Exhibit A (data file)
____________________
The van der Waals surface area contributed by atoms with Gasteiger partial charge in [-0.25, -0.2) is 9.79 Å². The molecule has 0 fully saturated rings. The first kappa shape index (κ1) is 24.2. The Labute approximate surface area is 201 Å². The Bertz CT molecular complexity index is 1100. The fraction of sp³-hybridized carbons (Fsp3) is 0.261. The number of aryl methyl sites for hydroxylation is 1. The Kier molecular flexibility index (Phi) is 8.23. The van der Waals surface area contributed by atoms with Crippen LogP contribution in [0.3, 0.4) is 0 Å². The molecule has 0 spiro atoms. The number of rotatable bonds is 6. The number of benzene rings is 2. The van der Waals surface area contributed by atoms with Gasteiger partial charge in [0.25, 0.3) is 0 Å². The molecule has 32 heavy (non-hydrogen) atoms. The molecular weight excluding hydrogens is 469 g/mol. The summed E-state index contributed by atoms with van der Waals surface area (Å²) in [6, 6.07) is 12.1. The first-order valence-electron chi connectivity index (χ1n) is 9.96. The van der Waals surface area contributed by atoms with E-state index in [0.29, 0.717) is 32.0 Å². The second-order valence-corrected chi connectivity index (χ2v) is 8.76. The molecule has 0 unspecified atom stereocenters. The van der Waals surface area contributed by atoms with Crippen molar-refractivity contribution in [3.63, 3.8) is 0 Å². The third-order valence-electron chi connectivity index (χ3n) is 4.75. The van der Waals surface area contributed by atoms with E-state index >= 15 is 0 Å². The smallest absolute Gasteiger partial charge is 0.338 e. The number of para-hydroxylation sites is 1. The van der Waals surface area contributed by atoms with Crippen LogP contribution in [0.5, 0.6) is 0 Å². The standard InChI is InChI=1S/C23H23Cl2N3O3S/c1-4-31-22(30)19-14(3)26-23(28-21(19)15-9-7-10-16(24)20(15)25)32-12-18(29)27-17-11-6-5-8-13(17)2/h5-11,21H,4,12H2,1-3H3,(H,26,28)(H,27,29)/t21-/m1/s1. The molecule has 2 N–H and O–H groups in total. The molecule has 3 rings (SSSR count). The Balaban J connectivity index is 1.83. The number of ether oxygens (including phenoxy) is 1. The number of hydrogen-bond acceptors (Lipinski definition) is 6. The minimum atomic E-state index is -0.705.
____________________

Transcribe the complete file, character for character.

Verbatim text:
The van der Waals surface area contributed by atoms with Gasteiger partial charge in [-0.25, -0.2) is 9.79 Å². The molecule has 0 fully saturated rings. The first kappa shape index (κ1) is 24.2. The Labute approximate surface area is 201 Å². The Bertz CT molecular complexity index is 1100. The fraction of sp³-hybridized carbons (Fsp3) is 0.261. The number of aryl methyl sites for hydroxylation is 1. The Kier molecular flexibility index (Phi) is 8.23. The van der Waals surface area contributed by atoms with Crippen LogP contribution in [0.3, 0.4) is 0 Å². The molecule has 0 spiro atoms. The number of rotatable bonds is 6. The number of benzene rings is 2. The van der Waals surface area contributed by atoms with Gasteiger partial charge in [0.25, 0.3) is 0 Å². The molecule has 32 heavy (non-hydrogen) atoms. The molecular weight excluding hydrogens is 469 g/mol. The summed E-state index contributed by atoms with van der Waals surface area (Å²) in [6, 6.07) is 12.1. The first-order valence-electron chi connectivity index (χ1n) is 9.96. The van der Waals surface area contributed by atoms with E-state index in [0.29, 0.717) is 32.0 Å². The second-order valence-corrected chi connectivity index (χ2v) is 8.76. The molecule has 0 unspecified atom stereocenters. The van der Waals surface area contributed by atoms with Crippen molar-refractivity contribution in [3.63, 3.8) is 0 Å². The third-order valence-electron chi connectivity index (χ3n) is 4.75. The van der Waals surface area contributed by atoms with E-state index >= 15 is 0 Å². The smallest absolute Gasteiger partial charge is 0.338 e. The number of para-hydroxylation sites is 1. The van der Waals surface area contributed by atoms with Crippen LogP contribution in [0.5, 0.6) is 0 Å². The standard InChI is InChI=1S/C23H23Cl2N3O3S/c1-4-31-22(30)19-14(3)26-23(28-21(19)15-9-7-10-16(24)20(15)25)32-12-18(29)27-17-11-6-5-8-13(17)2/h5-11,21H,4,12H2,1-3H3,(H,26,28)(H,27,29)/t21-/m1/s1. The molecule has 2 N–H and O–H groups in total. The molecule has 3 rings (SSSR count). The Balaban J connectivity index is 1.83. The number of ether oxygens (including phenoxy) is 1. The number of hydrogen-bond acceptors (Lipinski definition) is 6. The minimum atomic E-state index is -0.705.